By itself it's not the best insulator as it only really stops radiant heat, but when combined with another thermal insulation like styrofoam or fibreglass the aluminium reflects the thermal radiation while the other insulation stops the conduction of heat.

Generally speaking aluminium insulation for houses

Generally speaking aluminium insulation for houses comes like bubble wrap with either the inner or outer layer being aluminium (or both) and plastic bubbles of air in the middle.

The air bubbles work as insulation to stop airflow and to stop heat transfer through convection and conduction while the aluminium layer stops the heat radiation.

Other Reasons to Use Aluminum Foil on Windows

Some people may put aluminum foil on windows in winter. They’re not necessarily trying to reflect the heat of summer out of the home; they are probably taking advantage of the tin foil’s other properties. Let’s look at a few more reasons why homeowners might choose to cover windows with aluminum foil.

Glare Protection

Whatever the annoyance the glare may be causing, fIf you live in a home where the sun tends to come in at a particular angle that causes severe glare, you may be interested in finding an inexpensive way to keep that from happening on a regular basis. The position of the sun as its beams surge into the home might be interfering with the use of a bathroom mirror in the morning, or with the viewing of the TV at noon, or with regular dishwashing and cleanup chores in the kitchen at sunset.

Whatever the annoyance the glare may be causing, for some people, it’s easier to quickly slap a sheet of aluminum foil over the offending window pane to block out the glare.

Room Darkening

They simply plaster the windows in the bedroom witSome people put aluminum foil on windows to keep light out. Individuals who work third shift or some other type of shift that necessitates sleeping while the sun up often has to resort to extreme measures to ensure that their bedroom is dark enough to allow them to sleep. Room-darkening shades or blinds or curtains can be very expensive, so some renters or homeowners choose a quick, temporary, easy, and cheap solution.

They simply plaster the windows in the bedroom with tin foil to effectively seal out light and create a room darkening effect. The aluminum foil can go all the way to the edges of each window pane and fit closely and tightly against the glass, enabling a better seal and a more thorough blocking out of any potential stray bits of light.


Or maybe you actually do have the money on hand foWindow coverings, in general, are intended, at least partly, to provide a form of privacy when it is needed. However, window coverings like blinds, shades, drapes, curtains, and shutters can be quite expensive, especially if your home has a lot of windows to cover. Maybe you simply don’t have that kind of money right now, and you need a quick, easy solution to provide the privacy you need while you’re saving up for the window treatments you really want.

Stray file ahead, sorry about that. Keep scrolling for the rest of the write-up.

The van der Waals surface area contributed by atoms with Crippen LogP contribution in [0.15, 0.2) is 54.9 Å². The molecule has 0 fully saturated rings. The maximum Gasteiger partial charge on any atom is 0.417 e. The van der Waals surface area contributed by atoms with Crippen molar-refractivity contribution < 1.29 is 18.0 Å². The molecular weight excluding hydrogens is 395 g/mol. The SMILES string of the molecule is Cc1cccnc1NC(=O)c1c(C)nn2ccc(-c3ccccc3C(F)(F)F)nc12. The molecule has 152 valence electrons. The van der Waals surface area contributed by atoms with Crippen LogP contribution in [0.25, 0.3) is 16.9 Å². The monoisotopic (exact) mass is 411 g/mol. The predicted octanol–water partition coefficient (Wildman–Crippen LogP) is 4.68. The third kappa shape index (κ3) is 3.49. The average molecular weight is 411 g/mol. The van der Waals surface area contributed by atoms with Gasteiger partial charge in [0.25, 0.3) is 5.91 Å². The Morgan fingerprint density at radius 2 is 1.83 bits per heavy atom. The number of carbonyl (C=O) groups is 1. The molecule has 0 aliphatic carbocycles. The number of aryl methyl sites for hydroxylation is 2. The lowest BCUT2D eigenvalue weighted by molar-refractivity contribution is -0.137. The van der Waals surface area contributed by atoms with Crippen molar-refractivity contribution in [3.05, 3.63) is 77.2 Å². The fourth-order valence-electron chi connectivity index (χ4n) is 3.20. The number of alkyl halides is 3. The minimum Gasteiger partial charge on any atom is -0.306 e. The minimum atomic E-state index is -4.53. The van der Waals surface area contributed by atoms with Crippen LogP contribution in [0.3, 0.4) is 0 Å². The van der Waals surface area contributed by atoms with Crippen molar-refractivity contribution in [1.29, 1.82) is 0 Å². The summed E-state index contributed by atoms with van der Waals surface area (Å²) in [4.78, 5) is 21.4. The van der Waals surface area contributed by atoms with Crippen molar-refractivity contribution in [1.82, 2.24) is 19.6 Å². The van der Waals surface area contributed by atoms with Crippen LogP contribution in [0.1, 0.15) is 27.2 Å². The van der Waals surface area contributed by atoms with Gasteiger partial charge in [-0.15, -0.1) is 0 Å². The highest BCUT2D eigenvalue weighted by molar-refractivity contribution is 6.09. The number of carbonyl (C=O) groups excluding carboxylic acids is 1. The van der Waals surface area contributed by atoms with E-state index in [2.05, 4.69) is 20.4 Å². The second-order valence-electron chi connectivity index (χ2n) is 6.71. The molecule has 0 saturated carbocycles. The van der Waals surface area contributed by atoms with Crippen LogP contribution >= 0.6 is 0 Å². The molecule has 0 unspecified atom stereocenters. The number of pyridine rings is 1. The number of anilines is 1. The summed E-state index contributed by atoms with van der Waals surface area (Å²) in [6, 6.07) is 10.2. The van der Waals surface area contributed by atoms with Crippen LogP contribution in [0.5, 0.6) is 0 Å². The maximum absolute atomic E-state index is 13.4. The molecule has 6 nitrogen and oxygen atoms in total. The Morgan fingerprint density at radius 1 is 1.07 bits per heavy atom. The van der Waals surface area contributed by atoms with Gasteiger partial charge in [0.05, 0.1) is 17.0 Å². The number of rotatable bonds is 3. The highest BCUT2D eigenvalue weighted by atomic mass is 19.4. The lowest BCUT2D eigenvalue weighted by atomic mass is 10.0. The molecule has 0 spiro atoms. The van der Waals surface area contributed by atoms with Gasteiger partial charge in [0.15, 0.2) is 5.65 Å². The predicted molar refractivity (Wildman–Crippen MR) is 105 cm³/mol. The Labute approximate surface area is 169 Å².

After all, you don’t want passersby peeping Or maybe you actually do have the money on hand for curtains, blinds, or shades, but you are waiting on ordering them because you haven’t quite decided on the decor you’d like for that room yet. While you’re pondering the overall aesthetic of the room, you might need a quick temporary solution to cover those windows.

After all, you don’t want passersby peeping into your bedroom when you’re asleep or observing you as you dance with your significant other in the kitchen or lecture your kids about homework. Privacy is important, after all, and you shouldn’t have to forgo it just because you’re not ready to invest in window treatments. Aluminum foil works better than paper to thoroughly cover window panes. Where paper might turn see-through when there is a bright enough light behind it, tin foil on windows provides more opaque coverage.

Frequently Asked Questions

Is aluminum tin foil eco friendly?

No. Aluminum foil or tin foil is not eco friendly because it is not reusable, is tricky to recycle and the production of aluminum foil is energy intensive. Luckily, there are some great alternatives that will cost you less in the long run and are much better for the environment! Check out these 5 Green Alternatives to Aluminum And Tin Foil here.

Can you recycle aluminum foil?

Aluminum foil can be recycled in the same way that aluminum cans/tins can be recycled but it needs to be thoroughly cleaned (if it is contaminated with food stuffs it cant be recycled) and many recycling centers do not accept it. Check with your local recycling depot if they accept aluminum foil or check out these 5 Green Alternatives to Aluminum And Tin Foil.

Are beeswax wraps better than aluminum foil?

Beeswax wraps are better than aluminum foil because they can be reused for much longer than aluminum foil, do not require a great deal of energy to produce and are compostable. Aluminum foil used a lot of energy to manufacture, is difficult to recycle and takes hundreds of years to breakdown in landfills. Read here for more info on beeswax wraps and other green alternatives aluminum and tin foil.